“The Nation Demands Social Justice” – For All

August 14, 2011

Event Poster for Beer-Sheva Rally that Reads, “The Negev Demands Social Justice”

I’m forgoing my perfectionist leanings because I want to tell you about the Israel protests tonight. I attended the Beer-Sheva rally, estimated at 35,000, and followed closely on Twitter and Facebook the progress of the protest in Haifa as well. (I consider Haifa and Beer-Sheva to be my Israeli hometowns.)

In Beer-Sheva, it was a warm, dry night. The atmosphere was that of a street festival, and babies and small children abounded, despite the late hour.

But something interesting was happening. Taking the focus off Tel Aviv changed the nature of the protests. In Haifa and Beer-Sheva, we saw a far greater inclusiveness in the protests than we had seen before, with gay pride flags flying high, signs for handicapped rights, and most of all, significant mike time given to Arab Israeli issues.

In Beer-Sheva, Hanan Alsana (חנאן אלסנע), a Bedouin woman, was one of the headline speakers and a highlight of the night to many.

Live Coverage from the Ground

I know many people are uncomfortable with Twitter, and that’s fine, so I’m bringing it to you. Here’s a live account of what people were saying as the protests happened.

— Keep reading for photos, videos, funny stories, and recommendations of what to read next. Most importantly, I look forward to hearing your thoughts —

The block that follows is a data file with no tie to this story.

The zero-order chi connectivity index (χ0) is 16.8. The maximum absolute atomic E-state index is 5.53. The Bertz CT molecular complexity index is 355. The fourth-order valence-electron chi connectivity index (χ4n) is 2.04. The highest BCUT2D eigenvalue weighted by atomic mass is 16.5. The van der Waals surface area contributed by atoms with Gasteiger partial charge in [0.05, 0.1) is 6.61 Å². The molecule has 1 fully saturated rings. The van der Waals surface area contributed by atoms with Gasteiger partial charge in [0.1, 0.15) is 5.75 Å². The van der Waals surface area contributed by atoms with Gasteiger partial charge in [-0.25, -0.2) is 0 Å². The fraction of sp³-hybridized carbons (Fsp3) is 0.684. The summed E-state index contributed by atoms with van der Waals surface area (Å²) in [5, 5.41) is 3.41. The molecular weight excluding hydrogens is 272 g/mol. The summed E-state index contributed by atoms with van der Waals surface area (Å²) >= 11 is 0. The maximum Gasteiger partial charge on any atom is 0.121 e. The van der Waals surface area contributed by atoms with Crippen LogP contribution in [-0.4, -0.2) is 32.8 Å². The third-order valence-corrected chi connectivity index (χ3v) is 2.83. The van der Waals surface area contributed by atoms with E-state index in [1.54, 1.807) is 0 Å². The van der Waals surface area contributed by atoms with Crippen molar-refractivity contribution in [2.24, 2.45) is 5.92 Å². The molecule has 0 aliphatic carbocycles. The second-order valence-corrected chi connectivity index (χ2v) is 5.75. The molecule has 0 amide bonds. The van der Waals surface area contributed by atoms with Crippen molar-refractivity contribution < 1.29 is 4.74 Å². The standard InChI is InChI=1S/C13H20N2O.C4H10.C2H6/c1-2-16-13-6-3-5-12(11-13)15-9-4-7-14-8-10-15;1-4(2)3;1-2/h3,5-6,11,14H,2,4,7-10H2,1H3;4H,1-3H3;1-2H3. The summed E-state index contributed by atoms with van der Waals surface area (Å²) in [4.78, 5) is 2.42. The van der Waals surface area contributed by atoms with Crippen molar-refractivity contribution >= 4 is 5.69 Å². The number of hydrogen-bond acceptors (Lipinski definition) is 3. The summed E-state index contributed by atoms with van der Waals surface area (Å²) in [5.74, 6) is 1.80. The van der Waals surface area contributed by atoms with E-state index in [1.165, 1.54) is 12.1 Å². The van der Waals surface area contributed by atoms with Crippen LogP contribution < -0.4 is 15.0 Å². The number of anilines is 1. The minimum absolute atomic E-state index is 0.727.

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SuperJews Color Wars: What’s It All About

December 14, 2008

Kabbalah HaMalkah of Team Red

I am ridiculously excited for the SuperJews Color Wars. As soon as I was invited to join, I had to find out more. Andy Neusner of the United Jewish Communities was great in answering my many questions. Read on to find out what you can expect from the upcoming Color Wars and what they’re all about.

The Genesis

The Color Wars were born out of a desire to involve young Jews (45 and under) more deeply in the Jewish world. The Color Wars are intended to be a siren song of Jewish involvement that will lead us deeper into the Jewish world with the ultimate goal of becoming stakeholders.  Andy says:

While plenty of young Jews have already gotten involved, there’s no secret that we need for more and more Jews from this age range to take over some ownership in our organizations, to change them in ways that will help us continue to tackle the needs of the Jewish world. We realize that there are plenty of great new ideas in play to reinvigorate the Jewish world, and rather than having them happen apart from or even in duplication with similar concepts within the organized Jewish community, we want to promote these new ideas and new leaders to take root within our system instead.

The Creators

Shabot 6000

Shabot 6000: The Jewish Robot

The United Jewish Communities (UJC) leveraged the services of William Levin, creator of The Jewish Robot. Levin’s extensive experience in creating humorous, media savvy projects aimed at young Jews to enhance and promote the Jewish brand will be a  huge asset to the Color Wars and upcoming SuperJews campaigns.

Primary funding for the project comes from the Mandel Center for Leadership Excellence, in their aim to reach Jewish youth through social media networks.

— Keep reading to learn more about the Color Wars —